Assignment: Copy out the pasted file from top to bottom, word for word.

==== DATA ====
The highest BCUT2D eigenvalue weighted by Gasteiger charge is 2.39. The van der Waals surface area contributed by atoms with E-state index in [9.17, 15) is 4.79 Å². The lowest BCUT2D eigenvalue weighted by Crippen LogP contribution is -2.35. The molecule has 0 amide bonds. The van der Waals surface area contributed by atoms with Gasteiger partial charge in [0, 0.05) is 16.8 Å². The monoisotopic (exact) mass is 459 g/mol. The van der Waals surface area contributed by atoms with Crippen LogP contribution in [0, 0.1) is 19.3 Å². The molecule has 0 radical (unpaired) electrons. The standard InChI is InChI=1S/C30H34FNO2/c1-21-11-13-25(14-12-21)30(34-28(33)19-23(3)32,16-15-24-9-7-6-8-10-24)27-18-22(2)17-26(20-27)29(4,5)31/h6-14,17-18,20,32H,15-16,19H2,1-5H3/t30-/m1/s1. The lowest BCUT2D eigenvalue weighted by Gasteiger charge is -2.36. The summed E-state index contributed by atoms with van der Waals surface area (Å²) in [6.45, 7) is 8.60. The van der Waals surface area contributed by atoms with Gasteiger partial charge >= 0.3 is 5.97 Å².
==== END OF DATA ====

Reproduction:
The highest BCUT2D eigenvalue weighted by Gasteiger charge is 2.39. The van der Waals surface area contributed by atoms with E-state index in [9.17, 15) is 4.79 Å². The lowest BCUT2D eigenvalue weighted by Crippen LogP contribution is -2.35. The molecule has 0 amide bonds. The van der Waals surface area contributed by atoms with Gasteiger partial charge in [0, 0.05) is 16.8 Å². The monoisotopic (exact) mass is 459 g/mol. The van der Waals surface area contributed by atoms with Crippen LogP contribution in [0, 0.1) is 19.3 Å². The molecule has 0 radical (unpaired) electrons. The standard InChI is InChI=1S/C30H34FNO2/c1-21-11-13-25(14-12-21)30(34-28(33)19-23(3)32,16-15-24-9-7-6-8-10-24)27-18-22(2)17-26(20-27)29(4,5)31/h6-14,17-18,20,32H,15-16,19H2,1-5H3/t30-/m1/s1. The lowest BCUT2D eigenvalue weighted by Gasteiger charge is -2.36. The summed E-state index contributed by atoms with van der Waals surface area (Å²) in [6.45, 7) is 8.60. The van der Waals surface area contributed by atoms with Gasteiger partial charge >= 0.3 is 5.97 Å².